• The holders of all property interests whose interests would be subordinated to the covenant would need to be a signatory to the environmental covenant.  Depending upon the nature of the restriction, these interest holders could include the property owner, lessees, utilities, holders of mineral interests and lenders.
  • The regulatory agency would be authorized to require each party to a covenant to incorporate the terms of the covenant into all leases, licenses and similar agreements.
  • The regulatory agency must provide copies of the covenant to any affected local governmental agency.
  • The regulatory agency is authorized to require the local governmental agency and the holder of the covenant to notify it of any applications for building permits, proposed changes in land use, or any proposals to excavate, trench, install wells or use ground water.
  • The regulatory agency may require subordination of prior interests in the real estate, e.g., a mortgagee’s interests, so that foreclosure would not extinguish the environmental covenant.
  • The property owner may be required to conduct annual inspections and to certify that the environmental covenant is continuing to work as intended.
  • The environmental agency would be required to maintain a registry containing the complete text of all environmental covenants adopted pursuant to the Act, as well as any modifications or terminations to the Act, and any recorded notices.  This requirement is similar to, but goes beyond the obligation under the recently enacted federal Brownfields law requiring states to maintain a database of all sites that are going through the state’s voluntary cleanup program and to identify which of those sites is relying upon institutional controls as part of the cleanup decision.
  • The parties would be required to record either a notice of covenant, or the complete covenant, in the local land records in order for it to be effective.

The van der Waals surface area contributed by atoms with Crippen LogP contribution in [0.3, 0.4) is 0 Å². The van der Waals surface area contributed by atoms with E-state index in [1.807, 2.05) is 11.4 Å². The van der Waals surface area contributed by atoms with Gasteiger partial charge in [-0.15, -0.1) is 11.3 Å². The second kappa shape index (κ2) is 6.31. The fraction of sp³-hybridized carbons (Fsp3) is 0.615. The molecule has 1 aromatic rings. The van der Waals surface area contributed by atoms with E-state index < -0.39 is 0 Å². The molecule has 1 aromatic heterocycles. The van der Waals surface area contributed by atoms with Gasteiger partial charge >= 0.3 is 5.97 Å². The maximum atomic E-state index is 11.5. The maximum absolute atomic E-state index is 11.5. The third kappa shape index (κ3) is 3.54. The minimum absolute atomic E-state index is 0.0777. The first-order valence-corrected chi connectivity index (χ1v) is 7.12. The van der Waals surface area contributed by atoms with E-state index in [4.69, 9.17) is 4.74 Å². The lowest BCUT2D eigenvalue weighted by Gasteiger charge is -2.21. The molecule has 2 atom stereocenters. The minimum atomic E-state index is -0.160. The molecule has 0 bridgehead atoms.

• The current draft of the Act would authorize citizens’ suits to enforce breaches of the covenants.

When Will the UECA Be Approved?

The NCCUSL is currently working on the third draft of the proposed Act.  This draft was presented to the full Commission on an interim basis in July of 2002.  Further drafting sessions are planned for the fall and next spring, with the goal of presenting a final draft to the full Commission for approval next summer.  The model law could then be presented to state legislatures for consideration and potential adoption in early 2004


Improving the public’s confidence in the reliability and enforceability of institutional controls is critical to the future success of the Brownfields movement.  The model environmental covenant that is being developed by NCCUSL is an important tool in establishing that confidence. Both environmental and real estate lawyers must look carefully at the draft legislation to maximize its effectiveness in achieving its intended goals. 

Amy L. Edwards is a partner in the Washington, D.C. office of Holland & Knight, and heads the firm’s Brownfields Initiative.  She chaired the ASTM Task Group that developed E 2091, Standard Guide for the Use of Activity and Use Limitations, Including Institutional and Engineering Controls, and compiled a book on Institutional Controls to be published by the ABA  in the Fall of 2002.  She is an Official Observer to the  NCCUSL UECA drafting committee.